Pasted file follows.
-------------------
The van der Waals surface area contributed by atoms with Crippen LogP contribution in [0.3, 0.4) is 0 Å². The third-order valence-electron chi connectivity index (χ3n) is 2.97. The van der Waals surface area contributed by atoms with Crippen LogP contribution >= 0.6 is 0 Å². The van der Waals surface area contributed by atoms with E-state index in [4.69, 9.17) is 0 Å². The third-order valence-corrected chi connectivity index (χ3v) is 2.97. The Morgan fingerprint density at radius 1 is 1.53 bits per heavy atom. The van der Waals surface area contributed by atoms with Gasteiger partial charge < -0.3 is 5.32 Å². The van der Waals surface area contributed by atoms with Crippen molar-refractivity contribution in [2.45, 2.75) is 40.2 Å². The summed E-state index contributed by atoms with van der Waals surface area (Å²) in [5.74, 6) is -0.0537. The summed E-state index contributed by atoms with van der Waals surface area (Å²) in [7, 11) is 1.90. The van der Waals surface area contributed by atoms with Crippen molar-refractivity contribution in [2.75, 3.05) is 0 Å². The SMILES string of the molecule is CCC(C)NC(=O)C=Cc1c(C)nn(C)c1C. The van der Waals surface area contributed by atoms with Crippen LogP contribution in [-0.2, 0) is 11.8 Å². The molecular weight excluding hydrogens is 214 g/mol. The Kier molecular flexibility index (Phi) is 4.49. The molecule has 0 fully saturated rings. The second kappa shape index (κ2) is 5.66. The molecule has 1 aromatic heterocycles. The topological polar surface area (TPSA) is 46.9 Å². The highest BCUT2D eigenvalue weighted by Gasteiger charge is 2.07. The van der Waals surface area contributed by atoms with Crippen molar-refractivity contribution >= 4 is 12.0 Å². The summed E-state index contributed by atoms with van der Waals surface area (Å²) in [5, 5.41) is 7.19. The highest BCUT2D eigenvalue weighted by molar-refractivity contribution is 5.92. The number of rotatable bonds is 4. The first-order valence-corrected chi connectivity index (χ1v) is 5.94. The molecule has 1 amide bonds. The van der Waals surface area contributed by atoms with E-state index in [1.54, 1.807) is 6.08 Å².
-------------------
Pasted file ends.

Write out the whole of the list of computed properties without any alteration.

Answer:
The van der Waals surface area contributed by atoms with Crippen LogP contribution in [0.3, 0.4) is 0 Å². The third-order valence-electron chi connectivity index (χ3n) is 2.97. The van der Waals surface area contributed by atoms with Crippen LogP contribution >= 0.6 is 0 Å². The van der Waals surface area contributed by atoms with E-state index in [4.69, 9.17) is 0 Å². The third-order valence-corrected chi connectivity index (χ3v) is 2.97. The Morgan fingerprint density at radius 1 is 1.53 bits per heavy atom. The van der Waals surface area contributed by atoms with Gasteiger partial charge < -0.3 is 5.32 Å². The van der Waals surface area contributed by atoms with Crippen molar-refractivity contribution in [2.45, 2.75) is 40.2 Å². The summed E-state index contributed by atoms with van der Waals surface area (Å²) in [5.74, 6) is -0.0537. The summed E-state index contributed by atoms with van der Waals surface area (Å²) in [7, 11) is 1.90. The van der Waals surface area contributed by atoms with Crippen molar-refractivity contribution in [2.75, 3.05) is 0 Å². The SMILES string of the molecule is CCC(C)NC(=O)C=Cc1c(C)nn(C)c1C. The van der Waals surface area contributed by atoms with Crippen LogP contribution in [-0.2, 0) is 11.8 Å². The molecular weight excluding hydrogens is 214 g/mol. The Kier molecular flexibility index (Phi) is 4.49. The molecule has 0 fully saturated rings. The second kappa shape index (κ2) is 5.66. The molecule has 1 aromatic heterocycles. The topological polar surface area (TPSA) is 46.9 Å². The highest BCUT2D eigenvalue weighted by Gasteiger charge is 2.07. The van der Waals surface area contributed by atoms with Crippen molar-refractivity contribution >= 4 is 12.0 Å². The summed E-state index contributed by atoms with van der Waals surface area (Å²) in [5, 5.41) is 7.19. The highest BCUT2D eigenvalue weighted by molar-refractivity contribution is 5.92. The number of rotatable bonds is 4. The first-order valence-corrected chi connectivity index (χ1v) is 5.94. The molecule has 1 amide bonds. The van der Waals surface area contributed by atoms with E-state index in [1.54, 1.807) is 6.08 Å².